The alternative to nuclear power is precisely what Pete has alluded to, our lives are to be mirco-managed like never before, with the added pleasure of paying through the nose for it. I would have thought Ellee, being a conservative, you would instinctively be opposed to people paying more taxes - and besides, it's not entirely self-evident as to what all these extra taxes will actually achieve. It might make some people feel morally better about themselves that 'something' is being done - but measures like increasing the parking tax for 4x4's in Richmond for example, do nothing to reduce emissions, do they?

 
At 8:32 PM, Anonymous Longrider said...

Increased taxes do not change people's behaviour in the way that is proposed. If it worked, people wouldn't smoke, nor would they drink to excess. Come to that, there would be hardly any cars on the roads. People grit their teeth and cough up (sorry for the mixed metaphor).

So, knowing this, politicians being the venal, self-serving, vainglorious control freaks that they are, play the fear card for all it's worth. And boy aren't they doing a good job?

 
At 4:49 AM, Anonymous Ruth said...

If the greens were intellectually honest they would embrace nuclear power as the cleanest and most environmentally friendly energy source of them all.

This is just another excuse for govts to rifle through the pockets of the taxpayers.

 
At 5:35 PM, Anonymous Ellee said...

I aagree with you about the power stations. The new ones are so different to the old one that churned out so many toxins. In France, 80% of the country's electricity is powered from nuclear power stations. We have a terrible fear and prejudice of them in this country, I don't feel they will ever be accepted.

 
At 10:22 AM, Anonymous Anonymous said...

While it is fair to say that many of energy infrastructure projects, such as hydro and nuclear are greener once they are up and running, they are very energy intensive during the construction phase. Nuclear also has the where do you put it when it is spent problem.

 
At 12:46 PM, Blogger Courtney Hamilton said...

Yes Ellee, France has been producing fossil free and carbon free electricity for over thirty years now - as you might know, their energy is so cheap that Britain is forced to buy electricity from them.

Hi Colin, thank you for you comment.

You are correct, such infrastructure is costly to begin with - but the long-term benefits make it worthwhile - don't take my word for it, take a quick look at the French nuclear power industry. It's so successful, that Britain (a small advanced country that built an empire where the Sun never set), is now in a humiliating position of buying French electricity, rather than producing our own.

30 years of developing nuclear power has meant that France can experiment with even bigger and bolder nuclear projects - whereas irrational opposition in Britain has meant that we are lagging 30 years behind the French. For our own sakes, we need to stop dragging our feet on this issue.

 
At 12:44 AM, Anonymous Anonymous said...

I am a chemical engineer with a background in geochemical cycling. Having read your otherwise interesting blog I've decided to write about your understanding of the global climate change situation.

We are absolutely at a crucial time with respect to this issue. I am pro-nuclear and my work is related to carbon-capture and storage mechanisms. However, these are not quick fix solutions. In the industrial situation, time and economic boundaries mean that at a very minimum a decade would be needed to produce even a percentage of the energy requirements for the growing needs of our global consumption. Even if the desired 'patchwork' of non-carbon emitting energy generation solutions were achieved, the sheer quantity of growth in energy consumption (in the growing Eastern countries, but also in Europe and the USA) in proportion to the ability to generate is moving increasingly out of kilter. It is an unfortunate truth that there is no current easy technological solution. We are working on it! But the fact remains that emissions are growing at rates faster than currently controllable.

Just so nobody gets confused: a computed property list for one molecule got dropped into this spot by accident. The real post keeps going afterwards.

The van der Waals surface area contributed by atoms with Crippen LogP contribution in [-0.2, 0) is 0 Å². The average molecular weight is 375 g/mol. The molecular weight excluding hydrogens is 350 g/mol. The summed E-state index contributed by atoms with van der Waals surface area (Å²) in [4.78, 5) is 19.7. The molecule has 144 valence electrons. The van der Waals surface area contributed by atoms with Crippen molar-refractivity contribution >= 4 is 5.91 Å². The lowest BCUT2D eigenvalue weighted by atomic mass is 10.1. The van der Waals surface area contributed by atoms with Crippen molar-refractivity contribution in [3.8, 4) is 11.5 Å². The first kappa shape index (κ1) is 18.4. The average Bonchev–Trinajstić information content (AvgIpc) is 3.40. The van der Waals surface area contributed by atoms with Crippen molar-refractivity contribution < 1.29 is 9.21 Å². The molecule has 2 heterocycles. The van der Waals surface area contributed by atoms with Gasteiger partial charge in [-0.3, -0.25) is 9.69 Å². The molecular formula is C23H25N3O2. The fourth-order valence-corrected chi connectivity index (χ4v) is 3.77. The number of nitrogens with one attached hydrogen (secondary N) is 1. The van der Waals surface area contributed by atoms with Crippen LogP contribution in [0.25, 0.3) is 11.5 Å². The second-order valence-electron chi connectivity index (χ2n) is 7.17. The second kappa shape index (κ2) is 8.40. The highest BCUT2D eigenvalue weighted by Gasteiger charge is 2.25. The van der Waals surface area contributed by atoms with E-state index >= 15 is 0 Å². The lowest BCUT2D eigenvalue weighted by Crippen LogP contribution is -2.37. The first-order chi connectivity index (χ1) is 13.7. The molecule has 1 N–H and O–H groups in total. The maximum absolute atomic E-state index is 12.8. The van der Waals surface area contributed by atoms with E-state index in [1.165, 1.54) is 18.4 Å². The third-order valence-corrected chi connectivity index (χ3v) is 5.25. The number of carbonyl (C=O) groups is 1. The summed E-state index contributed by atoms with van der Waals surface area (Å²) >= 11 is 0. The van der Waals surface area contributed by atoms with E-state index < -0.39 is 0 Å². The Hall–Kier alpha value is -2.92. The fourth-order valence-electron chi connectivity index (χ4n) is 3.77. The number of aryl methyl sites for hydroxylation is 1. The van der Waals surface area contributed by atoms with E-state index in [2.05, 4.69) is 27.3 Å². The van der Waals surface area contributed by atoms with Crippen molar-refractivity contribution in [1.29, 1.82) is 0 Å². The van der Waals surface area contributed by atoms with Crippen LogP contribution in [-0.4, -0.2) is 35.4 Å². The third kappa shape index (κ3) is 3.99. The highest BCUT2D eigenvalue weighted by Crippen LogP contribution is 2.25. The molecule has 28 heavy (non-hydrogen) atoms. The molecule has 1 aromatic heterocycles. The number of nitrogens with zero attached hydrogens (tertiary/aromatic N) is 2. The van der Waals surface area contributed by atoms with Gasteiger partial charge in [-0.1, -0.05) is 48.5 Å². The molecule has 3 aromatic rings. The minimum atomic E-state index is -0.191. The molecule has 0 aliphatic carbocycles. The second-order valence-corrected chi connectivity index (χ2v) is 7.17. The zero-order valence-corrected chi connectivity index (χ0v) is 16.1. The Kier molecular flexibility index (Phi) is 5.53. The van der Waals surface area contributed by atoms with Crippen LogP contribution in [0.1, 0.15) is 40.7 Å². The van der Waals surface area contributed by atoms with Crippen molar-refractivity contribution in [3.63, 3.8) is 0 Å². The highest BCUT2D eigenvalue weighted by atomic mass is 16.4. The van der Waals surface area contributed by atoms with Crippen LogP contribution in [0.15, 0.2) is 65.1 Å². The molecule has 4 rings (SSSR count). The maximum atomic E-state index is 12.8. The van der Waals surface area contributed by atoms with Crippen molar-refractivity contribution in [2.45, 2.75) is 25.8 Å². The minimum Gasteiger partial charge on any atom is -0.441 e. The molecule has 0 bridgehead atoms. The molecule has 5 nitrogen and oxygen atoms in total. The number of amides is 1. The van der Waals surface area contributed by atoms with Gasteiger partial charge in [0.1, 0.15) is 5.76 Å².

Levels of green house gases must be capped. This is a politically worrying fact, but the environmental, social and knock-on economic risks are beyond substantial, and in any other situation that didn't require such mass co-ordination these risks would not be tolerated. As such, a global budget must be put on carbon usage, and unfortunately the majority of the industrialised world currently uses over their quota. Carbon capping could be a powerful tool to help reduce emissions on an individual level, but more importantly the price signals for low carbon economies would be enhanced exponentially. This ideally must be agreed on a global scale. However, being part of any political process I'm sure we can all understand the 'I will if you will' social mentality, and in light of the critical situation our generation finds itself in, I believe the richer world must step forward for the 'I will'. This is of course an economic risk, but please understand that this is the far lesser risk to our tertiary economy as it stands if climate change runs away from us, as it will in all business as usual scenarios.

For further information would urge you to read from the UNFCCC http://unfcc.int/ or the IPCC http://www.ipcc.ch/ipccreports/index.htm for much of the technological, economical and the scientifically accepted knowledge. These reports also address your queries about the potential for technological and engineering solutions in depth. There are easy to read reports for lay people in the front sections.

Regards.